Creating a Simple Documentation Site in Markdown

When my last employer gave me permission to spend some time documenting our code, I spent a bit of time casting around for the most convenient way to do that. The procedure I developed for writing documentation uses the same tools I use for writing software, and it’s proving itself useful for the notes I’m taking at Viking Code School.

Documenting code has its own set of feature requirements. Certain formatting features like “smart quotes” that are helpful in some contexts are a huge pain when you’re trying to copy-and-paste code. But plaintext isn’t good enough either; we need to be able to create headings and links and distinguish code keywords from regular writing. Markdown is the best compromise I’ve yet found: you write it in plaintext, indicate formatting by adding characters **like so**, and that gets turned into the formatting you want when the Markdown is rendered. Code blocks are fenced off with a line of three backticks, so any underscores or asterisks in your code won’t be misinterpreted as formatting.

The goal of this post is to create a static site that can be easily updated by editing Markdown. There are lots of static site builders out there; I use Harp because it works right out of the box, with no configuration required. You’ll need a working knowledge of Git and Markdown, a GitHub account, and NodeJS installed on your machine.

First, install Harp by running npm install -g harp. Create a repository on GitHub and clone it down to your computer.

In the repository, create a file called index.md; this will be the front page of your new site.

Run harp server in the repo folder, then open your browser and navigate to localhost:9000. The text you wrote appears! You can use this to preview your site before publishing it.

Now go back to your console, press Ctrl-C to stop the server, and run harp compile. Harp will compile the Markdown you’ve written into HTML and place it in a folder called “www”. (You should never edit the contents of “www” directly, since any changes you make will be overwritten the next time you run harp compile.)

So now you have some HTML; you just need to host it somewhere. GitHub Pages is great for this purpose. Commit the changes you’ve made and push them up to GitHub. Then, on GitHub, go into the settings for your repo, look for the GitHub Pages section, change “Source” from “None” to “master branch”, and click Save. Go get a sandwich—there’s no progress indicator, but it sometimes takes a couple minutes for new sites to get set up.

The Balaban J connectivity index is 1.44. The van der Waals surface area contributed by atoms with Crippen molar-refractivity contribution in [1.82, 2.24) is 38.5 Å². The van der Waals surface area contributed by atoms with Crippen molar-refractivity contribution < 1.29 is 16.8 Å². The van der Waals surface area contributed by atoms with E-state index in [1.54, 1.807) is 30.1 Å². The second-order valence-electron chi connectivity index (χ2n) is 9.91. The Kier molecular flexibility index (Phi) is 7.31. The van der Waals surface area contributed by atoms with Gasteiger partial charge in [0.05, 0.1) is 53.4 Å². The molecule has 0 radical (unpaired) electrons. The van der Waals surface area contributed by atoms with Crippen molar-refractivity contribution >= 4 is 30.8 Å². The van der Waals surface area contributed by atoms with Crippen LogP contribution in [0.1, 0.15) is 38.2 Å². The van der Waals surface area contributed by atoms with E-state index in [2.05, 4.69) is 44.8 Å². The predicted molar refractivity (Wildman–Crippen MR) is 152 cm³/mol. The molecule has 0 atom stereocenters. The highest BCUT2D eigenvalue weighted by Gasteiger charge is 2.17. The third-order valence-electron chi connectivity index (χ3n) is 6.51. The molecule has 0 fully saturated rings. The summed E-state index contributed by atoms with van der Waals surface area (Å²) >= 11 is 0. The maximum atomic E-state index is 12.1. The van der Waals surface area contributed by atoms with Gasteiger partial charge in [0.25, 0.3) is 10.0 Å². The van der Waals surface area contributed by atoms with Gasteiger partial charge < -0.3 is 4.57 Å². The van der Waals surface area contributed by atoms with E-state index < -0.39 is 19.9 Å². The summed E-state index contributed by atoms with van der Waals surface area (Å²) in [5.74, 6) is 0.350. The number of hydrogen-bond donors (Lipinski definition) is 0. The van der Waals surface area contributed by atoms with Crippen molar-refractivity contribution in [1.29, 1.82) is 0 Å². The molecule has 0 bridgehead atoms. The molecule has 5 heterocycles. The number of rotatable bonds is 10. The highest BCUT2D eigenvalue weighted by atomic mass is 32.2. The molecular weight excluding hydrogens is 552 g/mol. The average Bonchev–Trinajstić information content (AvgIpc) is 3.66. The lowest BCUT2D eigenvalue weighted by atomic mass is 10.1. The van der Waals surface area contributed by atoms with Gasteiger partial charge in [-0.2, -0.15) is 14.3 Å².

When you get back, your new site should be ready. Here’s the formula for its address: <your GitHub username>.github.io/<repo name>/www/

You are now the proud owner of a little site! It doesn’t do much yet, but you can expand outward from here.

Let’s do a few quick things to improve the site’s appearance. I want to add a layout file that will provide some basic CSS to each page of my site.

Create a file named _layout.ejs in the root folder. This is a template file that each of our Markdown files will be inserted into when Harp renders/compiles our site.

As you can see, this is mostly standard HTML. I’m just pulling in the files required for Bootstrap, creating a container for our content, and then (on line 15) inserting the Markdown. You can do whatever you want here and it will be applied to every page of your site. More information is available in Harp’s documentation.

There’s one more thing I’d like to do here, specifically because I’m documenting code. Code is easier to read with good syntax highlighting! There’s a great library called highlight.js that will do this for us with just a few more lines in our template file.

That allows for this result:

There’s a lot this site doesn’t have yet, like navigation, but this will get you started. Here’s the finished repo.

Has anyone found a better solution for writing about code?

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It will get better.

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